Theaterartslaboratory Teaching 5tation

There ore many lypes of space facility which may be employed in the Theater-Arts program. The Theater Arts-Laboratory Teaching Station is primarily a classroom which is designed for, and specifically allocated to, the teaching of iheater-arts subjects. It is presumed that this room will probably be assigned to a single teacher, or to a small group of teachers, employed in o team teaching concept. With only slight expansion, however, it might serve in some instances as a very comfortable and pleasant place for public performances. It is not designed primarily as a replacement for a conventional school auditorium. Its existence, however, will emphasize the fact that the well-appointed auditorium is not essential for the successful pursuance of a theater-arts program. Under ideal circumstances, such o facility is employed on o day-to-day basis by the teacher in the normal progress of instruction, and therefore may be considered a supplement to the auditorium employed for the larger public performances. In addition to the normal doily class functions, if is entirely appropriate to employ the teaching station, on occasion, for public presenta Hon of material adapted to this space, if the seating will occommodate a small invited, or even paying audience.

Although some dimensional data are provided, it should be remembered that they represent only a suggested treatment and thatr in specific instances, a room might change its shape perceptibly and be increased or decreased in size. The basic concept of this room implies that its primary function is that of a classroom, and a continual enlargement of this facility approaching a small auditorium would be undesirable. The term "teaching station" is employed rother than "little" or "studio theater" in an attempt to emphasize Its classroom function.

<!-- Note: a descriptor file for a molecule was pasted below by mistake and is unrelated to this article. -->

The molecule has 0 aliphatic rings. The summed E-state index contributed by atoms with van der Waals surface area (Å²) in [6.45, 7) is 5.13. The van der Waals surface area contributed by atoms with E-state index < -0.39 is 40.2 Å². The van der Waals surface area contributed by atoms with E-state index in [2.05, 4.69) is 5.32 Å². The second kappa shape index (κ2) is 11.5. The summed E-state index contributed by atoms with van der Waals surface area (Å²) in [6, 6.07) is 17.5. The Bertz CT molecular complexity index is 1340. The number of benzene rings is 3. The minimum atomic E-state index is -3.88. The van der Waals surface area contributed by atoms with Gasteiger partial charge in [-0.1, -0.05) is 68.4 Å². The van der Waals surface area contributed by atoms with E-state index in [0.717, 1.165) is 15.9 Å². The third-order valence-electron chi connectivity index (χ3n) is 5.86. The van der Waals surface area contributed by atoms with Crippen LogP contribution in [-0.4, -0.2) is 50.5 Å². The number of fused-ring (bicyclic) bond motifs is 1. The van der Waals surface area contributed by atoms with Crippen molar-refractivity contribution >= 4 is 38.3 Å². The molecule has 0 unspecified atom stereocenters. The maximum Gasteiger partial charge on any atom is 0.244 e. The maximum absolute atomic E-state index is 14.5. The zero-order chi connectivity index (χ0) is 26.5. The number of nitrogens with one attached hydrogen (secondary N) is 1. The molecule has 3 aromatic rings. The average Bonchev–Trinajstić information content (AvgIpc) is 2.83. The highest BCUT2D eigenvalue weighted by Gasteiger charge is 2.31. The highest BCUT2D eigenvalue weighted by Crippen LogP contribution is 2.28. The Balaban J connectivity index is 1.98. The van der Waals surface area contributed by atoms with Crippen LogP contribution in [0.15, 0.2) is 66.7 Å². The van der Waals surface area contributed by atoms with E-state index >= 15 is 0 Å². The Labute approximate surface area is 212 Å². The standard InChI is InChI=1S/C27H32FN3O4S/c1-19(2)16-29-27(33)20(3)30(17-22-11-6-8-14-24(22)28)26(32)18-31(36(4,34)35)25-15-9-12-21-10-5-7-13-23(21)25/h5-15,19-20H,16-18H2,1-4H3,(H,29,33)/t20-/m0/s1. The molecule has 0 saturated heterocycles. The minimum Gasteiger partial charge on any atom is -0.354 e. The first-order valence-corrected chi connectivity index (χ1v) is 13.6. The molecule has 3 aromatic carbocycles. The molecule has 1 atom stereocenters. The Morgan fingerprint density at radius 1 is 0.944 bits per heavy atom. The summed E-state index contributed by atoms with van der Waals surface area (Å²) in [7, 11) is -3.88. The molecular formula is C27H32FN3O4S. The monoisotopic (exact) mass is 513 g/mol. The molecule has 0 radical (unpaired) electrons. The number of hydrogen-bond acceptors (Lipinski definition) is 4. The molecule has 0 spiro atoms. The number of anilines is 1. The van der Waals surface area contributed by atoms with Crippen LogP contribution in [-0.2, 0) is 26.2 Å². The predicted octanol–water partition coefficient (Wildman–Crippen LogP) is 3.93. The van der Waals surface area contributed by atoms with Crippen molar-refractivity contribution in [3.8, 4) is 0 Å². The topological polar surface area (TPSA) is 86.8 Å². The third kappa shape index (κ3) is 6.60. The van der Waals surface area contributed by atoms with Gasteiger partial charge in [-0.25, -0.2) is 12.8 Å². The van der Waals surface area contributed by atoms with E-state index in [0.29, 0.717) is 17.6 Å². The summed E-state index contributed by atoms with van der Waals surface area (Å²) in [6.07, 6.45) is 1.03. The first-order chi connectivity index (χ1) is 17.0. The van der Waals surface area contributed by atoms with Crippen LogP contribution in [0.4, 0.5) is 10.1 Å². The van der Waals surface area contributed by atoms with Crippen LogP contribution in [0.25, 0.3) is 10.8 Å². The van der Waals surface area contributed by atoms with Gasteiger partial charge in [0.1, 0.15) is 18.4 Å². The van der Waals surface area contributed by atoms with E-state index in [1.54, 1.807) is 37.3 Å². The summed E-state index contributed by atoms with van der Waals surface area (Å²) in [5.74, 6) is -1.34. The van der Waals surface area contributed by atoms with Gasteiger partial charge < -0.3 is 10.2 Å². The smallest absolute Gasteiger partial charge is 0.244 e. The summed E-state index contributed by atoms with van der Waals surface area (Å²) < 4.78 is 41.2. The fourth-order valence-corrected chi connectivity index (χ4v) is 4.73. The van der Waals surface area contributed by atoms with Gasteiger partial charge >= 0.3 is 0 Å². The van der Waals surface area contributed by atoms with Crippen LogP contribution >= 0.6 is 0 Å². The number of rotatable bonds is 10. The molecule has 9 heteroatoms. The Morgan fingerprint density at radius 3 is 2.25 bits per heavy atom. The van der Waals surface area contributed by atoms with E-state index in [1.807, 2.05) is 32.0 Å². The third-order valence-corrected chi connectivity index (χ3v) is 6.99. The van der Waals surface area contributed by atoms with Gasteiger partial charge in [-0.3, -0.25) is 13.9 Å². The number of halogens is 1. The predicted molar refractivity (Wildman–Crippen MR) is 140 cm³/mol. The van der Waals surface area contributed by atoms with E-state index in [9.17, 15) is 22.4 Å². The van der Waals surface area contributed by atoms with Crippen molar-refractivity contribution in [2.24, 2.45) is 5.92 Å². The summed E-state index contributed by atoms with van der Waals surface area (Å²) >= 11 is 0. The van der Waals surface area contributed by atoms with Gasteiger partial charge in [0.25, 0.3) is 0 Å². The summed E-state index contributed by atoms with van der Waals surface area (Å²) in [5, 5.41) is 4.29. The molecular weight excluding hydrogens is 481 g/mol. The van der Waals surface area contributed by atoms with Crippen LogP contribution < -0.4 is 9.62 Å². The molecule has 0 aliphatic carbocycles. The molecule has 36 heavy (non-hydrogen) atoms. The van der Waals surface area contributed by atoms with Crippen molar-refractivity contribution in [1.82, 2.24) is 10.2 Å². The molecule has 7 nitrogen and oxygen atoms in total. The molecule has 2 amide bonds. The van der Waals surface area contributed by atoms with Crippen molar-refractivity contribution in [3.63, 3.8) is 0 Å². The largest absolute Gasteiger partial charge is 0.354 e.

Separate Service Facilities

If the school has separate auditorium facilities, it is recommended that the teaching station be nearby in order that some of the service areas might be employed by both of these theater units. As an example—it would be possible for the teaching station and the auditorium to use the

Architecture for the Educational Theatre, H, W, Robinson, 1970. Reprinted by permission. Copyright fci 1970 by University of Oregon.

Fig. 1 Functional and space relationships of auditorium to teaching station. It It highly desirable, as the text indicates, fa have both a stage-auditorium and a leaching station in art efficient academic theater plant. If bath are provided, it is not necessary to duplicate all of the support functions; avoiding unnecessary duplication will save space and construction costs. This diagram illustrates the desirable functional and positional relationships be* two en the two complementary theater forms.